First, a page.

Yucatan,a now-mythical 1,700-page screenplay written by late Hollywood royalty Steve McQueen in the late 1960s has been given new life,as Oscar-nominated scribe Terry Rossio of Pirates of the Caribbean teams up with Warner Bros. and Robert Downey,Jr. to make this fictional heist adventure story a big-screen reality.
The movie template was reportedly discovered in two leather-bound trunks after McQueen’s untimely death in 1980 and was originally intended to be a star vehicle for the iconic writer and actor himself. His vision took audiences along on a wild ride with a renegade salvage expert who is searching for Mayan treasure in Mexico’s Yucatan Peninsula.
“Downey,Jr. is reportedly using [McQueen’s] storyline as inspiration for the film,” writes Hollywood.com. “He is also starring in the film and will serve as a producer on the project.”
Although the details of the movie’s updated plot have not yet been released,it is already being described as a “mind-bending adventure story,” The project was first announced by Warner Bros. four years ago,and the current production team also includes Downey,Jr.’s wife,Susan Downey,along with producers David Gambino and Dan Lin.
“To imbue a McQueen project with a sense of how he might have made it nowadays is a challenge and a thrill,” Downey,Jr. stated in an interview with Deadline.com. “Rossio is more than a great writer,he’s the perfect fit to embrace the existential nature of the project with the action,story and characters that drive Yucatan.”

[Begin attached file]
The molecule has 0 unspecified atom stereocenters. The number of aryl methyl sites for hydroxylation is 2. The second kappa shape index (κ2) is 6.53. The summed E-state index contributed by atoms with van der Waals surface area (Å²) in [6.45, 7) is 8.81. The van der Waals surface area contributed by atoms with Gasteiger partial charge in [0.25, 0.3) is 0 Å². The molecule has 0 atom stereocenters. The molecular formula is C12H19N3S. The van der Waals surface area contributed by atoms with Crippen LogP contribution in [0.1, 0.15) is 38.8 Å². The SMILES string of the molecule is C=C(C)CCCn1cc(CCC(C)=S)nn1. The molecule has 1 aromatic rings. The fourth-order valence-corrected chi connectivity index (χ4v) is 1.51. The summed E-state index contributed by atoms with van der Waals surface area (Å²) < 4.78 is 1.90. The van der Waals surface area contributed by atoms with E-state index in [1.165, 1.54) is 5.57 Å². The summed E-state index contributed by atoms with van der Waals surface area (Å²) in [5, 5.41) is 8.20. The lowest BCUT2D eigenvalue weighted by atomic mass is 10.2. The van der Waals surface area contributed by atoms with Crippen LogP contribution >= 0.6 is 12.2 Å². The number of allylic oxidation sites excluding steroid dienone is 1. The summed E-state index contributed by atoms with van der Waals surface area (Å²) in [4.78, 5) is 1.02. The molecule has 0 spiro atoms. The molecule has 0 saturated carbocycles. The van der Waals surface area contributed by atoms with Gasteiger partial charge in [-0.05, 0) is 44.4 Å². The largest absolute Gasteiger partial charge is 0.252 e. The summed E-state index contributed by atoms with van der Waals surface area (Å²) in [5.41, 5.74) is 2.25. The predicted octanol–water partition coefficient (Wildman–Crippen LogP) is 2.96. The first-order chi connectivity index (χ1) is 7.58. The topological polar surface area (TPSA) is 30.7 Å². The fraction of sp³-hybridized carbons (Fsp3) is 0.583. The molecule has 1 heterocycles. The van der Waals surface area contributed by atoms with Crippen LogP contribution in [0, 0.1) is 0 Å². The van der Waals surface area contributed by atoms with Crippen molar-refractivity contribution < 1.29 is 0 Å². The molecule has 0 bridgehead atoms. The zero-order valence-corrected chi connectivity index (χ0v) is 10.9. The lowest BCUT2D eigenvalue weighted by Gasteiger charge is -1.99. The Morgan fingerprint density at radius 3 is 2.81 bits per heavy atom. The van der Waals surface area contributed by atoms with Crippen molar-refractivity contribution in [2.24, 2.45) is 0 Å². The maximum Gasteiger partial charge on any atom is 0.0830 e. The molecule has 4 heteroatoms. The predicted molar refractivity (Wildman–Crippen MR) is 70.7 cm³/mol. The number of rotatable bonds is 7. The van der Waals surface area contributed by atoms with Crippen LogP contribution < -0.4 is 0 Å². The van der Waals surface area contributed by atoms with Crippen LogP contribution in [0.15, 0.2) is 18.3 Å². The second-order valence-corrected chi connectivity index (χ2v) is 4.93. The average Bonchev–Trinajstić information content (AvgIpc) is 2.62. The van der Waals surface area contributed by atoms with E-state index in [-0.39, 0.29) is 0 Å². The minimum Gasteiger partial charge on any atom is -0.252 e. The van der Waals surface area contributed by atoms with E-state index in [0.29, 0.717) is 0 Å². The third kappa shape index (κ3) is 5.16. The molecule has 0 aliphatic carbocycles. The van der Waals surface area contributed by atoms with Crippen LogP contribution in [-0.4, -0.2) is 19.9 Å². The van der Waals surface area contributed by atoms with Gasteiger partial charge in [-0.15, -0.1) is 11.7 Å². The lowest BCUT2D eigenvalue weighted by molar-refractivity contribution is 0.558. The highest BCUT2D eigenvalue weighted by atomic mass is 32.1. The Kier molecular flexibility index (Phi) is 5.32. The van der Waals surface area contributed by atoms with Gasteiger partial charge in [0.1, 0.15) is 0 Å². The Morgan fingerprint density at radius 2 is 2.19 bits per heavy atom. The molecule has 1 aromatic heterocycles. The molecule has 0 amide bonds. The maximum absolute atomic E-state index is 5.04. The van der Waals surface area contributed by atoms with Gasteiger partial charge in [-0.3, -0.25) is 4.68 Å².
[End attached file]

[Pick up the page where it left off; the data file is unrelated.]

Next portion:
Ancient Mayan Mysteries
Despite the fictional nature of this film,the Mayan heritage of the Yucatan Peninsula is very,very real. In fact,Mayan culture flourished throughout the region from as far back as 2,500 B.C.,including in the area we now call the Riviera Maya,which runs along an idyllic tropical corridor along Mexico’s only Caribbean coast. Throughout the Yucatan Peninsula,there are a number of cities,including Chichén Itzá,Uxmal,Coba and Tulum.
Until the mid-1950s when Mexico’s Yucatan Peninsula was linked to the rest of the country (and,consequently,the U.S.) by rail,people living here generally only had contact with the outside world by sea. By the 1960s a highway had appeared and the first commercial jet planes arrived in Merida…. The rest – as they say – is history! By the 1980s,Cancun and Cozumel also had bustling and modern international airports,which brought prosperity and wealth to the region thanks to tourism.
Click here to view our stunning slideshow of the Top 10 Archaeological Sites of Mexico!
Today,the local culture of Mexico’s Yucatan Peninsula and Riviera Maya region remains unique from that of other Mexican states,and the area still supports one of the largest indigenous-language-speaking populations in the entire country – the Mayans.